Pretty much anyone in the aviation game knows of the United States Air Force bases Nellis and Eglin for lots of reasons – they are massive operations, getting routine attention for their activities including Red Flag, Area 51, and the missile and electronic warfare ranges along the Florida panhandle. As a matter of fact, most commercial, general aviation, and passenger flyers have had their routes in the western and southeastern United States dictated to avoid military restricted and training airspace for better or worse.
There is another Air Force base not having the notoriety of those mentioned above – Holloman AFB, in the southeastern corner of New Mexico. Holloman’s history dates back to its establishment as the Alamogordo Army Field in 1942 and continued on to its current status as Holloman Air Force Base. Along the way, it has served as weapons development establishment – about ninety miles south of the Trinity site where the first atom bomb was detonated, a test base for early versions of ballistic missiles, training for Air Force and Allied aircrews, a stateside station for German Air Force units, and an alternate landing site for the Space Shuttle.
Holloman also housed a primate research center whose residents contributed in no small way to America’s manned space flight program. Some say the primates often ventured to the officers’ club for refreshments and adult beverages – they tipped well, were good at a broad variety of bar games, and blended in well with the fighter pilots of the 49th Fighter Wing on many Friday night happy hours.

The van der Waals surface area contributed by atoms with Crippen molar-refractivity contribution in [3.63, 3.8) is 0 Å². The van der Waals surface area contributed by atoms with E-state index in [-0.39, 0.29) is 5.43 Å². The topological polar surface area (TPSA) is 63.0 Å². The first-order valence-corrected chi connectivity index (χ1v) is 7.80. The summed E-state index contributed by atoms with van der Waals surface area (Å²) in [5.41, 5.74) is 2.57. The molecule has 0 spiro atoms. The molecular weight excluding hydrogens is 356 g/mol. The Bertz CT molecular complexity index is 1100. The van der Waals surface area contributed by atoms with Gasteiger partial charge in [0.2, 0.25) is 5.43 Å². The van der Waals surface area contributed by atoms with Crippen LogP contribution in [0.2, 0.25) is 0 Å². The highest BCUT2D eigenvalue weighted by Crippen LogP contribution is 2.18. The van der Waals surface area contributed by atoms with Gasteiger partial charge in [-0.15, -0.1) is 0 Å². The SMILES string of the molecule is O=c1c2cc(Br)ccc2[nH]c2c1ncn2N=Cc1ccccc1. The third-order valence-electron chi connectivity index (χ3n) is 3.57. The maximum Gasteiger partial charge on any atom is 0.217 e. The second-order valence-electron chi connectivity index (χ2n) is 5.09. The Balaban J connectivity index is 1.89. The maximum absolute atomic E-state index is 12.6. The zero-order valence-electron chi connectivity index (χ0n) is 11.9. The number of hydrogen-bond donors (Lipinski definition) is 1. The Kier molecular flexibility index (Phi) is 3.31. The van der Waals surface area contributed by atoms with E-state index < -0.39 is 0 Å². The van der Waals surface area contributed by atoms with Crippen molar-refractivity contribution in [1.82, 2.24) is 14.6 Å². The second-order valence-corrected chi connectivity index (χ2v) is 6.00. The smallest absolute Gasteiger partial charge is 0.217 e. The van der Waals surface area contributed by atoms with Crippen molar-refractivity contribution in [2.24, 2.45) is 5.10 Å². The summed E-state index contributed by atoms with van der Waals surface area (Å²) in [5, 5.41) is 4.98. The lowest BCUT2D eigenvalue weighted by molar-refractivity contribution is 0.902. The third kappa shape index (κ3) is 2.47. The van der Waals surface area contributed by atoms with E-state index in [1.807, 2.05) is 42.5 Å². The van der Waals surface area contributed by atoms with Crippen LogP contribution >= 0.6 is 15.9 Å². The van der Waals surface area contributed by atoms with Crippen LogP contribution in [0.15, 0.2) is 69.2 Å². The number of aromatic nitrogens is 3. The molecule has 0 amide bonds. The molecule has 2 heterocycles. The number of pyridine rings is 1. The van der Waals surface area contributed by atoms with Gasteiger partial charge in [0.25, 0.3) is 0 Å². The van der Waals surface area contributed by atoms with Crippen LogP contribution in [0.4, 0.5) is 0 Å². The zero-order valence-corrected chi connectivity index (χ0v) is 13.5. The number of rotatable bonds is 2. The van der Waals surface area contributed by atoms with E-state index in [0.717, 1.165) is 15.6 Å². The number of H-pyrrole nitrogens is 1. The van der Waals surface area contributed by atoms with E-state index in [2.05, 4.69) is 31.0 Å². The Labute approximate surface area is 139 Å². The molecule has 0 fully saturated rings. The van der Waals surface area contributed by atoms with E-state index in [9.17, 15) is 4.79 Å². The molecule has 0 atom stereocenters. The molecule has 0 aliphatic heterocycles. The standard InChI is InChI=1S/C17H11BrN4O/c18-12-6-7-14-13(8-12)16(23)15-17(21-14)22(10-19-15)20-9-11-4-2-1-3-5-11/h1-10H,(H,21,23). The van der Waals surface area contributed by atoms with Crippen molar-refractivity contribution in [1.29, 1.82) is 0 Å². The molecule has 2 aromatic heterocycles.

Over Holloman’s 75-year history, almost every Air Force and many Army aircraft spent time operating in the airspace in and around Holloman – B-24s, B-29s, drones, AH-1s, UH-1s, F-100s, F-4s, F-15s, F-117s, AT-38s, F-16s, and F-22s have used the White Sands Missile Range airspace for training. Drones for use as targets have operated there for years: F-86s. F-100, F-106 and F-4s gave it their all to validate new weapon, radars, and aircrew training.
Today the MQ-9 Reapers are based at Holloman and part of the UAV force so prominent in military operations – worldwide. Holloman also has some unique facilities for testing radar, signature, and weapons. Col John Stapp took a ride on a rocket-powered sled that gave him the title of world’s fastest man on earth for many years. The famous bunker buster weapon based on an artillery barrel made its bones on one of the Holloman test tracks, along with a “vehicle” achieving over Mach 8 on a sled not so long ago.
The ranges around Holloman are fantastic assets for flying training. There is an air-to-ground range within ten minutes’ flying time. Taking off to the west, you can make a sharp right turn and enter White Sands Missile Range (WSMR) supersonic airspace in less than three minutes from brake release. If, for some reason, that space is not available, there are several other operating areas north and east of Holloman useful for tactical training, but sometimes cause airline traffic to deviate around active military training. Inconveniences for passengers and general aviation, but in most cases there is not routine encroachment on civilian operations.
There was another facility at Holloman important for Air Force training and operations starting in the late 1970s. That was the centrifuge, a device used to expose Air Force pilots to the high G performance of the F-15 Eagle and F-16 Fighting Falcon (aka the Viper and Lawn Dart).